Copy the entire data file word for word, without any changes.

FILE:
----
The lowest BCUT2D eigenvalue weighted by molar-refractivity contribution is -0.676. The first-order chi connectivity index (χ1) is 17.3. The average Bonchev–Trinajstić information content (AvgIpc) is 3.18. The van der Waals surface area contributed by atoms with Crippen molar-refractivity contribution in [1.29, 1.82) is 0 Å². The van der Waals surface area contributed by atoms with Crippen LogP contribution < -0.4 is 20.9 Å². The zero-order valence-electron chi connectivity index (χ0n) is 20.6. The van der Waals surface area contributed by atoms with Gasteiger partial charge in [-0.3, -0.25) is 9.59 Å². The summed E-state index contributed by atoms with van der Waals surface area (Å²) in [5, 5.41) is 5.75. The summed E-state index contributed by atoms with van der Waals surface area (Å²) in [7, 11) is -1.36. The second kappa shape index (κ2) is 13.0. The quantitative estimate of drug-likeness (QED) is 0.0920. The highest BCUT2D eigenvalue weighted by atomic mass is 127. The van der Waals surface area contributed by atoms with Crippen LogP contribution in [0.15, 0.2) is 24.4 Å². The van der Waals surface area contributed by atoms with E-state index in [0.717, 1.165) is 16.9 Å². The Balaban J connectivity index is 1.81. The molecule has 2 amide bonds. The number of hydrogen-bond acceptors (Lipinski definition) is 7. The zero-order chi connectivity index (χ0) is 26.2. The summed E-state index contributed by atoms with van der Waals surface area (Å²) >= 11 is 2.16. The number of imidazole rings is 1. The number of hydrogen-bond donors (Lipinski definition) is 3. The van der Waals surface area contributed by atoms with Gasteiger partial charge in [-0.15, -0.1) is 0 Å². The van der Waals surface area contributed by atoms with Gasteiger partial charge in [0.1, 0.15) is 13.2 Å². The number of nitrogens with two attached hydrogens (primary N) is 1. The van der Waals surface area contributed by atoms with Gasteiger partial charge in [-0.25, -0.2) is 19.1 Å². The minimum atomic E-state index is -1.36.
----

The lowest BCUT2D eigenvalue weighted by molar-refractivity contribution is -0.676. The first-order chi connectivity index (χ1) is 17.3. The average Bonchev–Trinajstić information content (AvgIpc) is 3.18. The van der Waals surface area contributed by atoms with Crippen molar-refractivity contribution in [1.29, 1.82) is 0 Å². The van der Waals surface area contributed by atoms with Crippen LogP contribution < -0.4 is 20.9 Å². The zero-order valence-electron chi connectivity index (χ0n) is 20.6. The van der Waals surface area contributed by atoms with Gasteiger partial charge in [-0.3, -0.25) is 9.59 Å². The summed E-state index contributed by atoms with van der Waals surface area (Å²) in [5, 5.41) is 5.75. The summed E-state index contributed by atoms with van der Waals surface area (Å²) in [7, 11) is -1.36. The second kappa shape index (κ2) is 13.0. The quantitative estimate of drug-likeness (QED) is 0.0920. The highest BCUT2D eigenvalue weighted by atomic mass is 127. The van der Waals surface area contributed by atoms with Crippen LogP contribution in [0.15, 0.2) is 24.4 Å². The van der Waals surface area contributed by atoms with E-state index in [0.717, 1.165) is 16.9 Å². The Balaban J connectivity index is 1.81. The molecule has 2 amide bonds. The number of hydrogen-bond acceptors (Lipinski definition) is 7. The zero-order chi connectivity index (χ0) is 26.2. The summed E-state index contributed by atoms with van der Waals surface area (Å²) >= 11 is 2.16. The number of imidazole rings is 1. The number of hydrogen-bond donors (Lipinski definition) is 3. The van der Waals surface area contributed by atoms with Gasteiger partial charge in [-0.15, -0.1) is 0 Å². The van der Waals surface area contributed by atoms with Gasteiger partial charge in [0.1, 0.15) is 13.2 Å². The number of nitrogens with two attached hydrogens (primary N) is 1. The van der Waals surface area contributed by atoms with Gasteiger partial charge in [-0.25, -0.2) is 19.1 Å². The minimum atomic E-state index is -1.36.